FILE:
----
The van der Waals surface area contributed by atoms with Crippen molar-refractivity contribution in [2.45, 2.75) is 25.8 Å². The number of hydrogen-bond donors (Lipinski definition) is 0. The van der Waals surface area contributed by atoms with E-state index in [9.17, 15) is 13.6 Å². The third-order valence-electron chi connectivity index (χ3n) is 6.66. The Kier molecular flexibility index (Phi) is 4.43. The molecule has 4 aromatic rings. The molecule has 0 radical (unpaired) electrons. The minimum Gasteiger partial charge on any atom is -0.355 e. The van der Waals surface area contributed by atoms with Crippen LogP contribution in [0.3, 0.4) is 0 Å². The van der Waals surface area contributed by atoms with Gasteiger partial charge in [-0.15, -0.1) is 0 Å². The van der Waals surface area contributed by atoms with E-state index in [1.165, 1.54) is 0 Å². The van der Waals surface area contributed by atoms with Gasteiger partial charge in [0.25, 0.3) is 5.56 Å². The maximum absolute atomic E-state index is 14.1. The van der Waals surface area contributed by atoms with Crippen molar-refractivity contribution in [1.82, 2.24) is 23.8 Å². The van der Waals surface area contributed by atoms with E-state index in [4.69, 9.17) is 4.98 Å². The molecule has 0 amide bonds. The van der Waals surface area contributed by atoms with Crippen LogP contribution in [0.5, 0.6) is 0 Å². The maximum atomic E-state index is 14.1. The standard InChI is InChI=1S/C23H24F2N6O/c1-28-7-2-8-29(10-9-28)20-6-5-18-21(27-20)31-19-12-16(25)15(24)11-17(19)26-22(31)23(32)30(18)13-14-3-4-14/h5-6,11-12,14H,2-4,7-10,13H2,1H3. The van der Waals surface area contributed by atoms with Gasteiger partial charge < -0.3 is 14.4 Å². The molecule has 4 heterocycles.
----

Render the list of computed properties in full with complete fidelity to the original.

The van der Waals surface area contributed by atoms with Crippen molar-refractivity contribution in [2.45, 2.75) is 25.8 Å². The number of hydrogen-bond donors (Lipinski definition) is 0. The van der Waals surface area contributed by atoms with E-state index in [9.17, 15) is 13.6 Å². The third-order valence-electron chi connectivity index (χ3n) is 6.66. The Kier molecular flexibility index (Phi) is 4.43. The molecule has 4 aromatic rings. The molecule has 0 radical (unpaired) electrons. The minimum Gasteiger partial charge on any atom is -0.355 e. The van der Waals surface area contributed by atoms with Crippen LogP contribution in [0.3, 0.4) is 0 Å². The van der Waals surface area contributed by atoms with Gasteiger partial charge in [-0.15, -0.1) is 0 Å². The van der Waals surface area contributed by atoms with E-state index in [1.165, 1.54) is 0 Å². The van der Waals surface area contributed by atoms with Gasteiger partial charge in [0.25, 0.3) is 5.56 Å². The maximum absolute atomic E-state index is 14.1. The van der Waals surface area contributed by atoms with Crippen molar-refractivity contribution in [1.82, 2.24) is 23.8 Å². The van der Waals surface area contributed by atoms with E-state index in [4.69, 9.17) is 4.98 Å². The molecule has 0 amide bonds. The van der Waals surface area contributed by atoms with Crippen LogP contribution in [0.5, 0.6) is 0 Å². The maximum atomic E-state index is 14.1. The standard InChI is InChI=1S/C23H24F2N6O/c1-28-7-2-8-29(10-9-28)20-6-5-18-21(27-20)31-19-12-16(25)15(24)11-17(19)26-22(31)23(32)30(18)13-14-3-4-14/h5-6,11-12,14H,2-4,7-10,13H2,1H3. The van der Waals surface area contributed by atoms with Gasteiger partial charge < -0.3 is 14.4 Å². The molecule has 4 heterocycles.